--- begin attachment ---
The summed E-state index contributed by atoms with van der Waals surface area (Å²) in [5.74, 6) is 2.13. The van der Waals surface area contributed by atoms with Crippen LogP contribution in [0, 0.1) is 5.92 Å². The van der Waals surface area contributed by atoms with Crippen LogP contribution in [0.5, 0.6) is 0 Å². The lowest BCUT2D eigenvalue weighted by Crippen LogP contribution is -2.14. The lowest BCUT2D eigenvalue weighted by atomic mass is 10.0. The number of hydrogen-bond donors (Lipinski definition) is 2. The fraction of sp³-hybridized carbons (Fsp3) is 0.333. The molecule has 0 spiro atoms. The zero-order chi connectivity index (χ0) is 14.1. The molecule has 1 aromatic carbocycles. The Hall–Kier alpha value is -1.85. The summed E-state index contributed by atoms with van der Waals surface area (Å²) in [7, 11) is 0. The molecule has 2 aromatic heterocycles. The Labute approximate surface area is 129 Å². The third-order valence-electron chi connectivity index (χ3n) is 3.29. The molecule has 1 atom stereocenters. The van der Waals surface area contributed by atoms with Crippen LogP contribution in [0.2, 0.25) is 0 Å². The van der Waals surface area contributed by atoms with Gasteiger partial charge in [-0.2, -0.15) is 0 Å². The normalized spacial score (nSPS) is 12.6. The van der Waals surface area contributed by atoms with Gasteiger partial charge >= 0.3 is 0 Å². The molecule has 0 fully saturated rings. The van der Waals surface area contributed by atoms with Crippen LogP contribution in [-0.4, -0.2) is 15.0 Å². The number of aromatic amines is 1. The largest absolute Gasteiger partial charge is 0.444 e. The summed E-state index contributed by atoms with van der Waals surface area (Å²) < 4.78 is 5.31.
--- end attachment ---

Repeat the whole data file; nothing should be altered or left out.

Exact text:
The summed E-state index contributed by atoms with van der Waals surface area (Å²) in [5.74, 6) is 2.13. The van der Waals surface area contributed by atoms with Crippen LogP contribution in [0, 0.1) is 5.92 Å². The van der Waals surface area contributed by atoms with Crippen LogP contribution in [0.5, 0.6) is 0 Å². The lowest BCUT2D eigenvalue weighted by Crippen LogP contribution is -2.14. The lowest BCUT2D eigenvalue weighted by atomic mass is 10.0. The number of hydrogen-bond donors (Lipinski definition) is 2. The fraction of sp³-hybridized carbons (Fsp3) is 0.333. The molecule has 0 spiro atoms. The zero-order chi connectivity index (χ0) is 14.1. The molecule has 1 aromatic carbocycles. The Hall–Kier alpha value is -1.85. The summed E-state index contributed by atoms with van der Waals surface area (Å²) in [7, 11) is 0. The molecule has 2 aromatic heterocycles. The Labute approximate surface area is 129 Å². The third-order valence-electron chi connectivity index (χ3n) is 3.29. The molecule has 1 atom stereocenters. The van der Waals surface area contributed by atoms with Crippen LogP contribution in [0.2, 0.25) is 0 Å². The van der Waals surface area contributed by atoms with Gasteiger partial charge in [-0.2, -0.15) is 0 Å². The normalized spacial score (nSPS) is 12.6. The van der Waals surface area contributed by atoms with Gasteiger partial charge >= 0.3 is 0 Å². The molecule has 0 fully saturated rings. The van der Waals surface area contributed by atoms with Crippen LogP contribution in [-0.4, -0.2) is 15.0 Å². The number of aromatic amines is 1. The largest absolute Gasteiger partial charge is 0.444 e. The summed E-state index contributed by atoms with van der Waals surface area (Å²) < 4.78 is 5.31.